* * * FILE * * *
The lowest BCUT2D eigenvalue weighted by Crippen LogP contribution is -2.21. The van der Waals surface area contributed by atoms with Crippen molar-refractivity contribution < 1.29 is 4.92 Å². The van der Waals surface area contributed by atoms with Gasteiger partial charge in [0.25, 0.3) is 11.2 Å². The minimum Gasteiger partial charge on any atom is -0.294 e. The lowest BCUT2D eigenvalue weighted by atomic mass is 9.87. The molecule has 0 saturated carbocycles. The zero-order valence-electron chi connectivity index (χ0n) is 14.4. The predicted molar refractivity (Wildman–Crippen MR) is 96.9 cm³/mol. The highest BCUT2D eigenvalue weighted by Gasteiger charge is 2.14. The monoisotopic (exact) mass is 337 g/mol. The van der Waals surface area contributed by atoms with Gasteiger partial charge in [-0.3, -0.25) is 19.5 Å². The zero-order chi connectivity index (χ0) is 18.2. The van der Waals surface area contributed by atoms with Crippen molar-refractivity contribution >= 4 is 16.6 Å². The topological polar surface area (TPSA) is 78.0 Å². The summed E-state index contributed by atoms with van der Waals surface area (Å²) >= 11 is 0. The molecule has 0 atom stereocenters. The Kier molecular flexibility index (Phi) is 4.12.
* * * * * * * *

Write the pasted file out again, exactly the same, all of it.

The lowest BCUT2D eigenvalue weighted by Crippen LogP contribution is -2.21. The van der Waals surface area contributed by atoms with Crippen molar-refractivity contribution < 1.29 is 4.92 Å². The van der Waals surface area contributed by atoms with Gasteiger partial charge in [0.25, 0.3) is 11.2 Å². The minimum Gasteiger partial charge on any atom is -0.294 e. The lowest BCUT2D eigenvalue weighted by atomic mass is 9.87. The molecule has 0 saturated carbocycles. The zero-order valence-electron chi connectivity index (χ0n) is 14.4. The predicted molar refractivity (Wildman–Crippen MR) is 96.9 cm³/mol. The highest BCUT2D eigenvalue weighted by Gasteiger charge is 2.14. The monoisotopic (exact) mass is 337 g/mol. The van der Waals surface area contributed by atoms with Gasteiger partial charge in [-0.3, -0.25) is 19.5 Å². The zero-order chi connectivity index (χ0) is 18.2. The van der Waals surface area contributed by atoms with Crippen molar-refractivity contribution >= 4 is 16.6 Å². The topological polar surface area (TPSA) is 78.0 Å². The summed E-state index contributed by atoms with van der Waals surface area (Å²) >= 11 is 0. The molecule has 0 atom stereocenters. The Kier molecular flexibility index (Phi) is 4.12.